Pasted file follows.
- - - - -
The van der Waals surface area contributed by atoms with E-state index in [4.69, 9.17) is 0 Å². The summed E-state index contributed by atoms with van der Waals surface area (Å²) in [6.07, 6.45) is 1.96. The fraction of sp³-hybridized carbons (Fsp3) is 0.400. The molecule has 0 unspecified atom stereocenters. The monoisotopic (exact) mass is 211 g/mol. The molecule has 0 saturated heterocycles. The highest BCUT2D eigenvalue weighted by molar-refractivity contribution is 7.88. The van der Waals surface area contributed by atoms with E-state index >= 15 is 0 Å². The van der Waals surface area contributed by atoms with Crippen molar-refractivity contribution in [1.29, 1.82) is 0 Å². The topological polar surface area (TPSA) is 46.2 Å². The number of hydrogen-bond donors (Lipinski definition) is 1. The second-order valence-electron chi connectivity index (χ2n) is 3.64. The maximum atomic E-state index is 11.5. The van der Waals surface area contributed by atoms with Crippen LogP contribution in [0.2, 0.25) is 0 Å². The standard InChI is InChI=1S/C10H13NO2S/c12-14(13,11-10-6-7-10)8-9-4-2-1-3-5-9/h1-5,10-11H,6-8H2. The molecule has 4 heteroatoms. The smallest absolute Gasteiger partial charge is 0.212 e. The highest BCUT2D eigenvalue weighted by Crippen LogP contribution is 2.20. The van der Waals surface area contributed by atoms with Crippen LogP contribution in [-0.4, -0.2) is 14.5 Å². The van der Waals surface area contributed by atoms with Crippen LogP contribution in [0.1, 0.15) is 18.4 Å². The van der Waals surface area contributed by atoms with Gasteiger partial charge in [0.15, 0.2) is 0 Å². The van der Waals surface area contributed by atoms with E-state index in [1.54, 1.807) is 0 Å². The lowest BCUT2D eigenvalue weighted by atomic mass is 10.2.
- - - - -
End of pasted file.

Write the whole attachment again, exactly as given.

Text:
The van der Waals surface area contributed by atoms with E-state index in [4.69, 9.17) is 0 Å². The summed E-state index contributed by atoms with van der Waals surface area (Å²) in [6.07, 6.45) is 1.96. The fraction of sp³-hybridized carbons (Fsp3) is 0.400. The molecule has 0 unspecified atom stereocenters. The monoisotopic (exact) mass is 211 g/mol. The molecule has 0 saturated heterocycles. The highest BCUT2D eigenvalue weighted by molar-refractivity contribution is 7.88. The van der Waals surface area contributed by atoms with E-state index >= 15 is 0 Å². The van der Waals surface area contributed by atoms with Crippen molar-refractivity contribution in [1.29, 1.82) is 0 Å². The topological polar surface area (TPSA) is 46.2 Å². The number of hydrogen-bond donors (Lipinski definition) is 1. The second-order valence-electron chi connectivity index (χ2n) is 3.64. The maximum atomic E-state index is 11.5. The van der Waals surface area contributed by atoms with Crippen LogP contribution in [0.2, 0.25) is 0 Å². The standard InChI is InChI=1S/C10H13NO2S/c12-14(13,11-10-6-7-10)8-9-4-2-1-3-5-9/h1-5,10-11H,6-8H2. The molecule has 4 heteroatoms. The smallest absolute Gasteiger partial charge is 0.212 e. The highest BCUT2D eigenvalue weighted by Crippen LogP contribution is 2.20. The van der Waals surface area contributed by atoms with Crippen LogP contribution in [-0.4, -0.2) is 14.5 Å². The van der Waals surface area contributed by atoms with Crippen LogP contribution in [0.1, 0.15) is 18.4 Å². The van der Waals surface area contributed by atoms with Gasteiger partial charge in [0.15, 0.2) is 0 Å². The van der Waals surface area contributed by atoms with E-state index in [1.54, 1.807) is 0 Å². The lowest BCUT2D eigenvalue weighted by atomic mass is 10.2.